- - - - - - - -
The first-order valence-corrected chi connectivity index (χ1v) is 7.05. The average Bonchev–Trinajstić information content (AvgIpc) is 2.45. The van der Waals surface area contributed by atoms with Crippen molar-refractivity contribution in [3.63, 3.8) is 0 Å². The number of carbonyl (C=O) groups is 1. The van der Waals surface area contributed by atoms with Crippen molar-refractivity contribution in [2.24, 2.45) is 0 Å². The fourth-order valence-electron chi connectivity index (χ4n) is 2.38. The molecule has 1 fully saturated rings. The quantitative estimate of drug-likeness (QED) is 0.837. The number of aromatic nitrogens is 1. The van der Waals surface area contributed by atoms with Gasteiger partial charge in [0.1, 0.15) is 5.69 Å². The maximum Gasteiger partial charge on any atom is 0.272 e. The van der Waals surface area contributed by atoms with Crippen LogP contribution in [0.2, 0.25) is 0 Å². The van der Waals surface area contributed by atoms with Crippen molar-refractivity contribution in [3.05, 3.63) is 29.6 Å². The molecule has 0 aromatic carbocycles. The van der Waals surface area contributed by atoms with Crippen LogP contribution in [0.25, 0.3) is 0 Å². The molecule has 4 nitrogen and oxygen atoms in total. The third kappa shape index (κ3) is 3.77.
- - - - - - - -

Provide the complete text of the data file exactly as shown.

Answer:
The first-order valence-corrected chi connectivity index (χ1v) is 7.05. The average Bonchev–Trinajstić information content (AvgIpc) is 2.45. The van der Waals surface area contributed by atoms with Crippen molar-refractivity contribution in [3.63, 3.8) is 0 Å². The number of carbonyl (C=O) groups is 1. The van der Waals surface area contributed by atoms with Crippen molar-refractivity contribution in [2.24, 2.45) is 0 Å². The fourth-order valence-electron chi connectivity index (χ4n) is 2.38. The molecule has 1 fully saturated rings. The quantitative estimate of drug-likeness (QED) is 0.837. The number of aromatic nitrogens is 1. The van der Waals surface area contributed by atoms with Gasteiger partial charge in [0.1, 0.15) is 5.69 Å². The maximum Gasteiger partial charge on any atom is 0.272 e. The van der Waals surface area contributed by atoms with Crippen LogP contribution in [0.2, 0.25) is 0 Å². The van der Waals surface area contributed by atoms with Crippen molar-refractivity contribution in [3.05, 3.63) is 29.6 Å². The molecule has 0 aromatic carbocycles. The van der Waals surface area contributed by atoms with Crippen LogP contribution in [0.25, 0.3) is 0 Å². The molecule has 4 nitrogen and oxygen atoms in total. The third kappa shape index (κ3) is 3.77.